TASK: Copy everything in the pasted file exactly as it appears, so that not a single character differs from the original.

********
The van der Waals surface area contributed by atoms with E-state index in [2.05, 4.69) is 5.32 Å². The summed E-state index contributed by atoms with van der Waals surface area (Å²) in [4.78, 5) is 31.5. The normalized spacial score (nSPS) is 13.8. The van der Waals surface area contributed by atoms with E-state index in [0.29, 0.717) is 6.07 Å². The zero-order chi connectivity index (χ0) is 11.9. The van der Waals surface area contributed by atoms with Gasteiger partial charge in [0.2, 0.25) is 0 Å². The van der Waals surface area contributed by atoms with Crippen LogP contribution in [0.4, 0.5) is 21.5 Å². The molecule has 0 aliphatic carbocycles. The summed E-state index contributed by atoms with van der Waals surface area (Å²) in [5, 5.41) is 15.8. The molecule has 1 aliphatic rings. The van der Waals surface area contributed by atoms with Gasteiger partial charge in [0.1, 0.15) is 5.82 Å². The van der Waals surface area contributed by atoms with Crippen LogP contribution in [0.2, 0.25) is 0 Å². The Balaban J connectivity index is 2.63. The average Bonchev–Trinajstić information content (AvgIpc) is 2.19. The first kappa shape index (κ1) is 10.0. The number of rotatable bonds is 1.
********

The van der Waals surface area contributed by atoms with E-state index in [2.05, 4.69) is 5.32 Å². The summed E-state index contributed by atoms with van der Waals surface area (Å²) in [4.78, 5) is 31.5. The normalized spacial score (nSPS) is 13.8. The van der Waals surface area contributed by atoms with E-state index in [0.29, 0.717) is 6.07 Å². The zero-order chi connectivity index (χ0) is 11.9. The van der Waals surface area contributed by atoms with Gasteiger partial charge in [0.2, 0.25) is 0 Å². The van der Waals surface area contributed by atoms with Crippen LogP contribution in [0.4, 0.5) is 21.5 Å². The molecule has 0 aliphatic carbocycles. The summed E-state index contributed by atoms with van der Waals surface area (Å²) in [5, 5.41) is 15.8. The molecule has 1 aliphatic rings. The van der Waals surface area contributed by atoms with Gasteiger partial charge in [0.1, 0.15) is 5.82 Å². The van der Waals surface area contributed by atoms with Crippen LogP contribution in [0.2, 0.25) is 0 Å². The Balaban J connectivity index is 2.63. The average Bonchev–Trinajstić information content (AvgIpc) is 2.19. The first kappa shape index (κ1) is 10.0. The number of rotatable bonds is 1.